This sketch-of-life, illustrative haiga, evokes fond memories for me. We were camped beside a lake in mid-autumn. A huge harvest moon was on the rise, accompanied by the soft calls of snow geese overhead. Their loose skeins gave the appearance of reins, pulling the moon out of the water.
Though writing about the moon in a fresh way can be an exercise in frustration, I was honoured that this haiku placed first, as it appealed to the judge of the 2017 Autumn Moon Haiku Journal’s annual contest, Dr. Bruce Ross:
“Many haiku have been written about the effect of moonlight and the moon’s reflection. This haiku is unique and highly poetic in its expressions.”
What haiku-related project are you currently working on that brings you joy? What do you like about it?
My husband and I are planning to produce a book that will pair his childhood bird watching field notes and watercolour paintings with my short-form poetry and photography. We hope to be able to give copies to our friends and families as keepsakes, and we’re brimming over with ideas at the moment!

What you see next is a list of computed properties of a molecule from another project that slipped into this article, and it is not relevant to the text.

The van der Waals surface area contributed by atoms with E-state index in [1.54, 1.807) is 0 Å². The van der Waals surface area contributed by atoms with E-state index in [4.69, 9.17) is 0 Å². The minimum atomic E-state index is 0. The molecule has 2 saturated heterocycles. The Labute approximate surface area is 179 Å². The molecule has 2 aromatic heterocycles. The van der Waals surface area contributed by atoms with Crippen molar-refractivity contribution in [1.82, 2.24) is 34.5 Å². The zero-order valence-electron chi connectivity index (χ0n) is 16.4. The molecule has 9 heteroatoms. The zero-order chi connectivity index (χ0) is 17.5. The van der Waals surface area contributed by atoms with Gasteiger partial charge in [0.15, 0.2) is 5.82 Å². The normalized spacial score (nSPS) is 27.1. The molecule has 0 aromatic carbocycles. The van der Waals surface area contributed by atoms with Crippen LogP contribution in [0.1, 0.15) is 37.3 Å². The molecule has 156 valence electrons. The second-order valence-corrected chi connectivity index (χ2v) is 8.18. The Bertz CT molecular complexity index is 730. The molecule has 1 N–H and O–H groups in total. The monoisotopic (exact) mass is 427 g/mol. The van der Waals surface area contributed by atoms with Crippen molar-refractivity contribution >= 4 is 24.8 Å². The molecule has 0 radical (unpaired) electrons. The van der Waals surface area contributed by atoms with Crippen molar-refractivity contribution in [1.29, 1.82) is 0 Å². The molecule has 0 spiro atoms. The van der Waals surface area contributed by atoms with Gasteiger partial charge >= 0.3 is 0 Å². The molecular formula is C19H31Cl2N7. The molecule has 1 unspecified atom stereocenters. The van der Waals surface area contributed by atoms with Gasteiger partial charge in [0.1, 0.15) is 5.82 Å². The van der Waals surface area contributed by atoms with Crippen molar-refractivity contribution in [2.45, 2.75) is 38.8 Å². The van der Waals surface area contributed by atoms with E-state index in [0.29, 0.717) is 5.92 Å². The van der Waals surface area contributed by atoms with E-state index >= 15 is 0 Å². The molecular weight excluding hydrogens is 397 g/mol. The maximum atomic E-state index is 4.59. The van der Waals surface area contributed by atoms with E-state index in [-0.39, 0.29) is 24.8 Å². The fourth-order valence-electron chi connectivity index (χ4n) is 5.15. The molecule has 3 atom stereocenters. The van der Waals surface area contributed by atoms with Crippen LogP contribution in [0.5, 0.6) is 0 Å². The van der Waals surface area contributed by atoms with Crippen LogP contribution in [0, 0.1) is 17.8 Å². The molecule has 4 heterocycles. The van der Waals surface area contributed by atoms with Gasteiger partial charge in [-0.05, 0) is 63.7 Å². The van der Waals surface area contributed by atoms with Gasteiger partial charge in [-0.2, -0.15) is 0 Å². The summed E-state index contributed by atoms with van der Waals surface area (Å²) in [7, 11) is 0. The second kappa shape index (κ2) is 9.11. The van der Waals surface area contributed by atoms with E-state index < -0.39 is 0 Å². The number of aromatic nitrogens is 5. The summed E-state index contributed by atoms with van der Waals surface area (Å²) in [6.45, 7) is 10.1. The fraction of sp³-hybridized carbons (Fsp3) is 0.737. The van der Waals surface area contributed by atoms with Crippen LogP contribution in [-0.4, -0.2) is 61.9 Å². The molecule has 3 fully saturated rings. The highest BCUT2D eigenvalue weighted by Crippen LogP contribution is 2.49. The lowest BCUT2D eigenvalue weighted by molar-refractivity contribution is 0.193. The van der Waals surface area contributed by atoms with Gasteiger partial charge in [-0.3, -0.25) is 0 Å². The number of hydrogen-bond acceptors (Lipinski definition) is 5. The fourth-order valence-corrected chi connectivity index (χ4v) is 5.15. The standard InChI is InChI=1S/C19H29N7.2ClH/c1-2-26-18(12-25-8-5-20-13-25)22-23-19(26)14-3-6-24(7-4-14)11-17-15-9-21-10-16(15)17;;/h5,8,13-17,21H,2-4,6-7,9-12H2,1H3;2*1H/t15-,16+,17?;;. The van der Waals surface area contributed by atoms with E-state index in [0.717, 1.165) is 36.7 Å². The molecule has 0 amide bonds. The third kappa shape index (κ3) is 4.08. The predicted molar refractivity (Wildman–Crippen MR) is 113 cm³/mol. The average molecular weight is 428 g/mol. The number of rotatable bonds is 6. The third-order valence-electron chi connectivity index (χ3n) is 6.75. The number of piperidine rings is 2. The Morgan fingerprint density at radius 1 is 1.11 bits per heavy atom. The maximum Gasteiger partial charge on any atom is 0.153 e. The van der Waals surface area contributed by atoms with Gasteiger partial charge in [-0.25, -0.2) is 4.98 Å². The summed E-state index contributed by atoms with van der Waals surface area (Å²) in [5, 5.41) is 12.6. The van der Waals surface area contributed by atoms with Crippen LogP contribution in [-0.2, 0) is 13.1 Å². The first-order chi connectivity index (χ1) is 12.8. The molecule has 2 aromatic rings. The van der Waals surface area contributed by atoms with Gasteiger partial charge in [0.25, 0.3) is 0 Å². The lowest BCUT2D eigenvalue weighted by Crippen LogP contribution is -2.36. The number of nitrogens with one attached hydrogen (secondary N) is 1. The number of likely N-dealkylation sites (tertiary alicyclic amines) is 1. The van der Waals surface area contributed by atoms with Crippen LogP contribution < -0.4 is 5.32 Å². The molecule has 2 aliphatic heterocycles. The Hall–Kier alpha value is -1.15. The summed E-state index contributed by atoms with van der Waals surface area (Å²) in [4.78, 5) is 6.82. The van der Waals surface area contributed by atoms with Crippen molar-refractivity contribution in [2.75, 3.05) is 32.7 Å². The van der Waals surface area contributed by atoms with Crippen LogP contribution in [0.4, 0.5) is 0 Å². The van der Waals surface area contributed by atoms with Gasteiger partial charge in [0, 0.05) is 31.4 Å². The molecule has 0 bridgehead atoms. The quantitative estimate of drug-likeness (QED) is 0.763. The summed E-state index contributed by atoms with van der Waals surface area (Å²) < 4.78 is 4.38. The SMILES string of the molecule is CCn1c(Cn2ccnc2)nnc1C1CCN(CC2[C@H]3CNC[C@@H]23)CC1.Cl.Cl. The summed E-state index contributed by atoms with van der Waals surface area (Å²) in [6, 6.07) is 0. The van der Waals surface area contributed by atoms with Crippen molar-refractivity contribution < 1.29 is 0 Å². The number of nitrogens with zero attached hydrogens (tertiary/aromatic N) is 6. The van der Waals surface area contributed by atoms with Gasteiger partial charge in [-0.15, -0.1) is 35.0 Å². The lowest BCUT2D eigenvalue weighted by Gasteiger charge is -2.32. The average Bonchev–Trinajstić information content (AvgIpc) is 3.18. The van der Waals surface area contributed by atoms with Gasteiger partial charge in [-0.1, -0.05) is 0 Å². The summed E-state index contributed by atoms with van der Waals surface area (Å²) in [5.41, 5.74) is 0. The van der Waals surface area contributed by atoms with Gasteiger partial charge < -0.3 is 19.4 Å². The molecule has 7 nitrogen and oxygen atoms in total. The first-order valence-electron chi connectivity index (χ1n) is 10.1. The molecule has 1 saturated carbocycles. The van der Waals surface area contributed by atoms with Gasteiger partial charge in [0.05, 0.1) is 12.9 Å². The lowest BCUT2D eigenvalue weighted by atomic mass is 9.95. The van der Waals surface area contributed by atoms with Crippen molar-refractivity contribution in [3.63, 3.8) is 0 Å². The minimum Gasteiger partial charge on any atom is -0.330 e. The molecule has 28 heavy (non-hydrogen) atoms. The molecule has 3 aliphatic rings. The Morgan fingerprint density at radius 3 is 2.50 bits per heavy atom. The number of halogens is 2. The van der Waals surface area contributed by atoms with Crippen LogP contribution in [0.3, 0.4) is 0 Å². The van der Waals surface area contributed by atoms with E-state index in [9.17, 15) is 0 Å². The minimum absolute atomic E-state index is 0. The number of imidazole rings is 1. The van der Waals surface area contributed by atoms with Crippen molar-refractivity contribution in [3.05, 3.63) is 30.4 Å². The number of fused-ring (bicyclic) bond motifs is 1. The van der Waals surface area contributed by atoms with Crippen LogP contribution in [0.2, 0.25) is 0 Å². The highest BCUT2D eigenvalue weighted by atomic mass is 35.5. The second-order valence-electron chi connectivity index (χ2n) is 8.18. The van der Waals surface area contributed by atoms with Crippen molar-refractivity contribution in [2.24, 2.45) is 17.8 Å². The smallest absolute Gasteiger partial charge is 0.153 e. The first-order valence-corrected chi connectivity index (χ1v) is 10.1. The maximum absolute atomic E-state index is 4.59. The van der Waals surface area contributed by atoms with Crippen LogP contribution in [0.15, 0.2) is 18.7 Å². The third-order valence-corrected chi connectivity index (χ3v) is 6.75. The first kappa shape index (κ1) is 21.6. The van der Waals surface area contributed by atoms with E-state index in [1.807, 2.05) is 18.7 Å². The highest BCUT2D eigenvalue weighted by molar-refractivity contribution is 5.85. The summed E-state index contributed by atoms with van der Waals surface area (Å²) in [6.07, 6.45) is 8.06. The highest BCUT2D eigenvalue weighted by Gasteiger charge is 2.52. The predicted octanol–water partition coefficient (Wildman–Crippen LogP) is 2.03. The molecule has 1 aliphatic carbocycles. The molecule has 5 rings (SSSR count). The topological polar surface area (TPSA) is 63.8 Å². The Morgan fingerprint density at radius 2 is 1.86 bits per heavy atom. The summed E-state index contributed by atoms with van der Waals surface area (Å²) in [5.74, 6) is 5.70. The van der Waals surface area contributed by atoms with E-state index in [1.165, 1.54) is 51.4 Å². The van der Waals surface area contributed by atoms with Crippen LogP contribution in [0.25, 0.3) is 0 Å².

Debbie Strange is an internationally published short-form poet, haiga artist, and photographer whose creative passions connect her more closely to the world and to herself. She was honoured to receive the 2020 Snapshot Press Book Award for a forthcoming haiku manuscript, and the 2019 Sable Books International Women’s Haiku Book Contest Award for her book, The Language of Loss: Haiku & Tanka Conversations (Sable Books 2020). Debbie is the author of two full-length collections of tanka triptychs, Warp and Weft: Tanka Threads (Keibooks 2015), and its sequel, Three-Part Harmony: Tanka Verses (Keibooks 2018), as well as the haiku chapbook, A Year Unfolding (Folded Word 2017). She maintains an archive of publications and awards at debbiemstrange.blogspot.com.